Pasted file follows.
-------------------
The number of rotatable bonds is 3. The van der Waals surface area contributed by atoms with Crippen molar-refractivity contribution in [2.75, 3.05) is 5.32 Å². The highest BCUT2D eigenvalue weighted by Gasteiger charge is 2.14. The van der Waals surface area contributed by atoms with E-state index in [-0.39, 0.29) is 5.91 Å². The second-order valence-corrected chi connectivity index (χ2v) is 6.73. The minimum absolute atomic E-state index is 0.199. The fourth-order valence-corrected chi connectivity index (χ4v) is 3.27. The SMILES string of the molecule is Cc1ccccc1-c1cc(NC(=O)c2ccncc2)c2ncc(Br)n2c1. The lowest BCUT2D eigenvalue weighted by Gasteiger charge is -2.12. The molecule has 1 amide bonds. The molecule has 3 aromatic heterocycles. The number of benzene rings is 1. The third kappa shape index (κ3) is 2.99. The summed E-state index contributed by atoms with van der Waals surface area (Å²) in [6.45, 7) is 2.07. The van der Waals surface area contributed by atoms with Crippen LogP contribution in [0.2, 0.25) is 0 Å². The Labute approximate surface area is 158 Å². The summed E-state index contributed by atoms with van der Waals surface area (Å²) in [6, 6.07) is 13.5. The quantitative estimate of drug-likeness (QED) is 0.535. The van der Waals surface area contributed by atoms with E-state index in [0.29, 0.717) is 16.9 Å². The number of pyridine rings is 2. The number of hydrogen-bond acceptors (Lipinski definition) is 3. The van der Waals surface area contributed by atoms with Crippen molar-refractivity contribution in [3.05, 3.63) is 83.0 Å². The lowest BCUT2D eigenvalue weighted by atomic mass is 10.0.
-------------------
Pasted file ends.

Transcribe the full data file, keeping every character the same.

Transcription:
The number of rotatable bonds is 3. The van der Waals surface area contributed by atoms with Crippen molar-refractivity contribution in [2.75, 3.05) is 5.32 Å². The highest BCUT2D eigenvalue weighted by Gasteiger charge is 2.14. The van der Waals surface area contributed by atoms with E-state index in [-0.39, 0.29) is 5.91 Å². The second-order valence-corrected chi connectivity index (χ2v) is 6.73. The minimum absolute atomic E-state index is 0.199. The fourth-order valence-corrected chi connectivity index (χ4v) is 3.27. The SMILES string of the molecule is Cc1ccccc1-c1cc(NC(=O)c2ccncc2)c2ncc(Br)n2c1. The lowest BCUT2D eigenvalue weighted by Gasteiger charge is -2.12. The molecule has 1 amide bonds. The molecule has 3 aromatic heterocycles. The number of benzene rings is 1. The third kappa shape index (κ3) is 2.99. The summed E-state index contributed by atoms with van der Waals surface area (Å²) in [6.45, 7) is 2.07. The van der Waals surface area contributed by atoms with Crippen LogP contribution in [0.2, 0.25) is 0 Å². The Labute approximate surface area is 158 Å². The summed E-state index contributed by atoms with van der Waals surface area (Å²) in [6, 6.07) is 13.5. The quantitative estimate of drug-likeness (QED) is 0.535. The van der Waals surface area contributed by atoms with E-state index in [0.29, 0.717) is 16.9 Å². The number of pyridine rings is 2. The number of hydrogen-bond acceptors (Lipinski definition) is 3. The van der Waals surface area contributed by atoms with Crippen molar-refractivity contribution in [3.05, 3.63) is 83.0 Å². The lowest BCUT2D eigenvalue weighted by atomic mass is 10.0.